He was involved in electronic music from the beginning with the various synthesiser pioneers like Serge synthesiser creator Serge Tcherepnin, modular synthesiser inventors Bob Moog and Don Buchla, and field recordist Irv Teibel among others.

He even developed the Spectral Continuum Drone Machine with Tcherepnin. “Serge and I were trying to make the ultra-stable oscillator, a sound source that’s continuous like an organ pipe: if you put it down, it goes on forever,” he says. “So we finally developed one. The machine still exists and was recently restored here in Belgium. In those days it took us six months to develop it, but now Casio has a little organ that I use, that costs €65.”

Stuffed animals became a feature of his concerts and installations more than 50 years ago. It began in the late 1960s when he would perform long drone pieces that sometimes lasted for days.

Just some of the thousands and thousands stuffed animals and plushies

“In those days people were willing to listen for five to 10 hours at a time,” he says. “If I had some divinity animals – that’s what I call them –placed somewhere in the space, one could imagine that they were very, very concentrated and absorbing all of this sound event in a total Zen Nirvana phase. They remained in their continuum forever as they do because they are inanimate but in the world that I’ve tried to develop over the years, the last 50 years, they are animate inanimates. And so I began to use them and they were always a part of our performances.”

His current museum exhibitions involve his piano and many, many stuffed animals as well as performances. He has performed at the Villa Empain (Music Palace 2015), the temporary Kanal Pompidou (It Never Ends 2020), and the Botanique (Les Nuits 2022).

He is particularly proud of Aasschmmettrroossppecctivve which he performed at Bozar in 2018, which, true to his maximalistic propensities, was a deluge of thousands of stuffed animals in an overwhelming celebration of excess.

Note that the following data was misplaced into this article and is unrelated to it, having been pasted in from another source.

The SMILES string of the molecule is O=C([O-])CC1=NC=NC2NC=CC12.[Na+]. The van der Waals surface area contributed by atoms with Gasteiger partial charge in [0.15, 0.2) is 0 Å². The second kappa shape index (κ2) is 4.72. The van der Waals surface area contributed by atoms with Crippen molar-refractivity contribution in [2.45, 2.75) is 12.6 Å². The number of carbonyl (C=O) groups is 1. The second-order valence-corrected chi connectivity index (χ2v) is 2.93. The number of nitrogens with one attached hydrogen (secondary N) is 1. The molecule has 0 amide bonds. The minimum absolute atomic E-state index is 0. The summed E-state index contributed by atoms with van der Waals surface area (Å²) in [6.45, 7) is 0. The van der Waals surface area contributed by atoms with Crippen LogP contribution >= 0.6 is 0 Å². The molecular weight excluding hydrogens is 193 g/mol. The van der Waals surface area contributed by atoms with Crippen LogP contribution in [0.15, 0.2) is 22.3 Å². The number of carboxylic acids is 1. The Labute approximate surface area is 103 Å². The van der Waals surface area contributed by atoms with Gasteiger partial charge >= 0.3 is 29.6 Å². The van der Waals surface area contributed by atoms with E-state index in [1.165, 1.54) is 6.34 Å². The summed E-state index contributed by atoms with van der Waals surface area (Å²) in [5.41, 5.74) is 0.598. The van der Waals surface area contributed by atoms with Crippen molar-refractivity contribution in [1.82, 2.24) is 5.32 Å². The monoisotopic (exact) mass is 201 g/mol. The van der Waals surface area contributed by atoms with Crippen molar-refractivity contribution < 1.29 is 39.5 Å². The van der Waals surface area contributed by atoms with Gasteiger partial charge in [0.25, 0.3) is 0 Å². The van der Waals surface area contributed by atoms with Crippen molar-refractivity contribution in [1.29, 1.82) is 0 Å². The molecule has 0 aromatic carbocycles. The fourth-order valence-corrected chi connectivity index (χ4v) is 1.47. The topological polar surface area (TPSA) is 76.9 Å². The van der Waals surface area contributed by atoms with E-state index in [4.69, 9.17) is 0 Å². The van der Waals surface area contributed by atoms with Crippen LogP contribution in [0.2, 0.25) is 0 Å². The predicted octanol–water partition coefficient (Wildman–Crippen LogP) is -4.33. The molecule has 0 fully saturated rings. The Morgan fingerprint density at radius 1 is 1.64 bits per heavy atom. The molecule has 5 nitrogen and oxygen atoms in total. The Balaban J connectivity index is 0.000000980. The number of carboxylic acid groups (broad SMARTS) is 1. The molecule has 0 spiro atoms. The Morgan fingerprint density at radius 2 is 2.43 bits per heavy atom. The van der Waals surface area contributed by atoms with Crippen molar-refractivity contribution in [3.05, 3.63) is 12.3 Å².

However, it took a while for the show to come together. “When then Bozar Director Paul Dujardin discussed my doing the show, he showed me many rooms and I didn’t like any of them, except the rotunda, the Horta rotunda,” he says. “He told me that was possible but that I’d have to wait two or three years. I said I’d wait two or three years. Which I did. And it turned out that waiting meant an even better overall space. Because of the 2016 terrorist attacks the curved staircase leading to the rotunda was closed as an entrance and it became a magnificent staircase/presentation space.”

Palestine adds that his use of stuffed animals is also linked to the original teddy bear, whose invention is credited to Jewish couple Morris and Rose Michtom, who lived in the Brooklyn neighbourhood where Palestine grew up. They were from the same part of Lithuania as his mother’s family, so Palestine sees the teddy bear as his cousin.

“It’s part of my family, textiles, which we call schmattas,” he says. “Schmatta is a kind of a chiffon, a rag, that Jews find very important because we weren’t permitted to be members of guilds in the Middle Ages and so we only could re-use things like rags and we were called rag merchants in those days and the Jewish word for that is schmatta.

All these creatures I have are schmatta divinities meaning that they’ve already been used, they are second-hand and discarded – which is also important and I like that parents are afraid to use them again because they’re not sure if they’re disinfected so they are objecta non grata.”